Moving Forward

Morgan said the band “hit the ground running” when it came off the “Rock and Roll Cowboy” tour. “We are currently in the process of getting some new songs cut, with March 3 as the release date for our next single.” 

In addition, Morgan is presenting music he has written to other well-known country music artists besides Aldean. 

When he writes, he tries to keep it real. 

“Country music is that genre that focuses on real life stuff. People want to hear something real and relatable.”

While Morgan enjoys all aspects of the music process, being in the studio is a highlight. 

“I like to touch each moving part of the creative process,” he said.

Ricotta’s goal as a drummer is to always “get better at the craft of playing and writing. I plan to make my own individual significant mark on the industry and not be a copycat artist. I can be informed and inspired by other songwriters and musicians. Yet, it’s ultimately up to me to carve my own journey and to leave my own unique signature on the industry.”

Ricotta noted that the band’s association with Jason Aldean has been important in a number of ways. Yet, primarily, he respects Aldean’s willingness to connect with other artists.

 “Jason is one of the most hands-on, encouraging, and caring individuals and artists. He has inspired us to build a foundation on faithfulness and trust with our own team. He has been an unlimited resource of support to not only John, but all of us, welcoming us like genuine family,” said Ricotta.

“Jason’s bass player, Tully Kennedy, has greatly helped me improve my bass playing,” added Bates. “He’s always encouraged me. I guess one of the biggest ‘aha’ moments was when he told Rob (after he hadn’t heard us for a while) that I sounded like a totally different bass player because I had really put a lot of practice into it during that time. That was an encouraging moment.”

Although Nashville has become the city where the three friends’ music careers are escalating, Western North Carolina is still their home. Morgan married last year, and he and his wife, Hailey, have an 11-month-old daughter, Willie.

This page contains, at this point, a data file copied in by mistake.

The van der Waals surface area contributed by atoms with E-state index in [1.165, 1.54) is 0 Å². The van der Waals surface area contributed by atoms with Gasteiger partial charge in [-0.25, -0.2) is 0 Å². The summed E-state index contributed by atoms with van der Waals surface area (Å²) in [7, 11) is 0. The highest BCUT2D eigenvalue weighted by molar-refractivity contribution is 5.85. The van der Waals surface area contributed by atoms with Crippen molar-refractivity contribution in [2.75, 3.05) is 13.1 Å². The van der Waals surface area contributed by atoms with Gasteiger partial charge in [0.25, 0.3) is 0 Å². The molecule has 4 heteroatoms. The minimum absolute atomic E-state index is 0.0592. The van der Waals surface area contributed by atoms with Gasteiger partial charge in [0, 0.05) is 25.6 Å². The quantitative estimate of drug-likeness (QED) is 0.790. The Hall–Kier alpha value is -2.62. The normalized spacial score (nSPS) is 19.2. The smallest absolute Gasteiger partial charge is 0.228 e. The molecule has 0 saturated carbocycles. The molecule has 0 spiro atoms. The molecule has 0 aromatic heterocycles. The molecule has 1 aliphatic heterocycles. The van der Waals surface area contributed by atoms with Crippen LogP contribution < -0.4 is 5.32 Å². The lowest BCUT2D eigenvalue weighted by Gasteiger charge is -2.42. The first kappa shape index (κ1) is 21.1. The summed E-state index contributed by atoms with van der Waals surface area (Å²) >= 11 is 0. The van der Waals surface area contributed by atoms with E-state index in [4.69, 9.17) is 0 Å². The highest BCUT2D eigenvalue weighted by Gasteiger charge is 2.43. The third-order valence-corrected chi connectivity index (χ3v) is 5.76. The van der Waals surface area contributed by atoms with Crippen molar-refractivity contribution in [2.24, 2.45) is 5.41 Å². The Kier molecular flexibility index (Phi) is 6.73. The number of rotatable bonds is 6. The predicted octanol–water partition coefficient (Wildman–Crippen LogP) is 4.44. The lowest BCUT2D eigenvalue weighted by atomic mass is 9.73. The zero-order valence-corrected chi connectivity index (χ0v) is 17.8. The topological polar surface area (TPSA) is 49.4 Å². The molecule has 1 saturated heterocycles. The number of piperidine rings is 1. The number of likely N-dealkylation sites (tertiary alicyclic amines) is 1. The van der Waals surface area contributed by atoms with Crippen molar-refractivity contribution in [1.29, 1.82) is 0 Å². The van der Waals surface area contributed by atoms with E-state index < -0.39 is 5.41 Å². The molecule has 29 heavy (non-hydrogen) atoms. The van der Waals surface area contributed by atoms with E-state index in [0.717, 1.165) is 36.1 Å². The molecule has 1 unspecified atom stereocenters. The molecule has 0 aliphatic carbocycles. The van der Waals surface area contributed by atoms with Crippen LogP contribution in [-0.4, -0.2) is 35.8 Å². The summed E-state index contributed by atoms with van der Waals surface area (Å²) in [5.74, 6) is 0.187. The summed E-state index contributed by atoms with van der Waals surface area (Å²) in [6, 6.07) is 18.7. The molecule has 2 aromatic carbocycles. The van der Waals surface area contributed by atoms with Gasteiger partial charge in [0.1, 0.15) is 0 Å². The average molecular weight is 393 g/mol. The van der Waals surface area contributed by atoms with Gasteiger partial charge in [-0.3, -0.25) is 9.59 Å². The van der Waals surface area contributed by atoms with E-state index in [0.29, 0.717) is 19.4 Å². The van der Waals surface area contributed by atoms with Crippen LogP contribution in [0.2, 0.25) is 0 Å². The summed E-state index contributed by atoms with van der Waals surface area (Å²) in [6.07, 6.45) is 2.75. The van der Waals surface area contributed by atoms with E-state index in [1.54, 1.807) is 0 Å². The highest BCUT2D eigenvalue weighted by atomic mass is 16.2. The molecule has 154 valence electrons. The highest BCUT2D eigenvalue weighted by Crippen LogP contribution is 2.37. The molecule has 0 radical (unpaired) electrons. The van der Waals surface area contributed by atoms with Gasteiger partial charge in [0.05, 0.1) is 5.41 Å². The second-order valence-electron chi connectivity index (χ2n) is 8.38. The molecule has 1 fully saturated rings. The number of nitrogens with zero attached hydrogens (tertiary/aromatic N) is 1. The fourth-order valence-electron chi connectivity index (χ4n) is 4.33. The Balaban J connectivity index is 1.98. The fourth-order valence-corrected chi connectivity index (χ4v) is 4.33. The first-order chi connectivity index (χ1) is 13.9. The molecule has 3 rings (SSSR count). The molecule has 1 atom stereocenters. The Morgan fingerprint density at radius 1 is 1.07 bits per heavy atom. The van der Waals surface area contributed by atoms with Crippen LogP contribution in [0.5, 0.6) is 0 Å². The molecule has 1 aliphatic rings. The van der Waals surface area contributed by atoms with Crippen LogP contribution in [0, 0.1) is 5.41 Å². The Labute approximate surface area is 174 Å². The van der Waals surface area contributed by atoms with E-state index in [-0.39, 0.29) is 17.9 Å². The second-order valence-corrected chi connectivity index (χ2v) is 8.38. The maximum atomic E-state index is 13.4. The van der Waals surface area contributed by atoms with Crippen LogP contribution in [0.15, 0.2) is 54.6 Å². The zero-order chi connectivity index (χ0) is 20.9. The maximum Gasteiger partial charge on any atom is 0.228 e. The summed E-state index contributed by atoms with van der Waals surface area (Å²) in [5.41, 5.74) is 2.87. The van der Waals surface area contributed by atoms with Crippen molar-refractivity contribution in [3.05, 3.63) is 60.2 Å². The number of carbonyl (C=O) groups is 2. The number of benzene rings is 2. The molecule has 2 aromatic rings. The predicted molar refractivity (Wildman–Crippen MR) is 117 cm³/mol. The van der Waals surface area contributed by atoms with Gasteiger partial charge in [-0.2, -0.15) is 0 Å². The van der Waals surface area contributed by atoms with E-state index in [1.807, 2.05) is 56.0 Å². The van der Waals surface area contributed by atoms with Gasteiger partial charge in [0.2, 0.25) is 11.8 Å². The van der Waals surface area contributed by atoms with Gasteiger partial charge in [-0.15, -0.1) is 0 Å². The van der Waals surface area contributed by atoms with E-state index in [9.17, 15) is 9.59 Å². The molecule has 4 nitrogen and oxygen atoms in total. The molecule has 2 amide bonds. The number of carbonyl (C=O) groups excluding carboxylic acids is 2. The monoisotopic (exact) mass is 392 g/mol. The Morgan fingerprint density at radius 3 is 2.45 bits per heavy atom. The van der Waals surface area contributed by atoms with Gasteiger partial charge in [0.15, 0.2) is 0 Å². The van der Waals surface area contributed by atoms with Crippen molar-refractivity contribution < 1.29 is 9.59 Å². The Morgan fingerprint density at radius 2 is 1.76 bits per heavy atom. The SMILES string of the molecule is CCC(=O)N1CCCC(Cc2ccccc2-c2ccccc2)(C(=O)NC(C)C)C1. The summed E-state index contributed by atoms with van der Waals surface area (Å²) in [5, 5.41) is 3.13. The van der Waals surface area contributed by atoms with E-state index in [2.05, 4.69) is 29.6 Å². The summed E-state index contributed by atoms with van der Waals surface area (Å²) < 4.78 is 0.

“Sylva is home for me,” he said. “Some people in my time of growing up there were jaded because they felt trapped in a small place that didn’t offer much … felt like there were limited opportunities. But I think my upbringing there was crucial to getting me where I am now. I was supported and able to focus on what I wanted to do. Home is a reset – a chance to remember what matters in life: Family.”

Morgan’s younger brother, Bryan, worked on the “Rock and Roll Cowboy” tour as a stage manager last year. 

“And my dad, Bobby, and my cousin, Marilyn [Betts] helped drive the tour bus. And it’s my mom, Tammy, who is our prayer warrior – keeping us safe on the road.”

Recently, a music video was filmed in the Blue Ridge Mountains for one of Morgan’s songs, “Man of Few Words,” and the video will be released sometime in the spring or early summer. An EPK (Electronic Press Kit) about Morgan focuses on his Western North Carolina roots. 

Ricotta married country music artist Jennifer Hart on New Year’s Day. The couple

A Franklin native and the drummer for John Morgan’s band, Rob Ricotta, married on New Year’s Day country music artist Jennifer Hart, who he met at a recording studio; photographing the wedding was People magazine.

originally met at a songwriting session. Getting to Franklin to visit family and friends is important to Ricotta. 

“Growing up in such a beautiful place in the mountains and with true country heritage has always given me the opportunity to write about how I truly grew up ‘country,’” he said.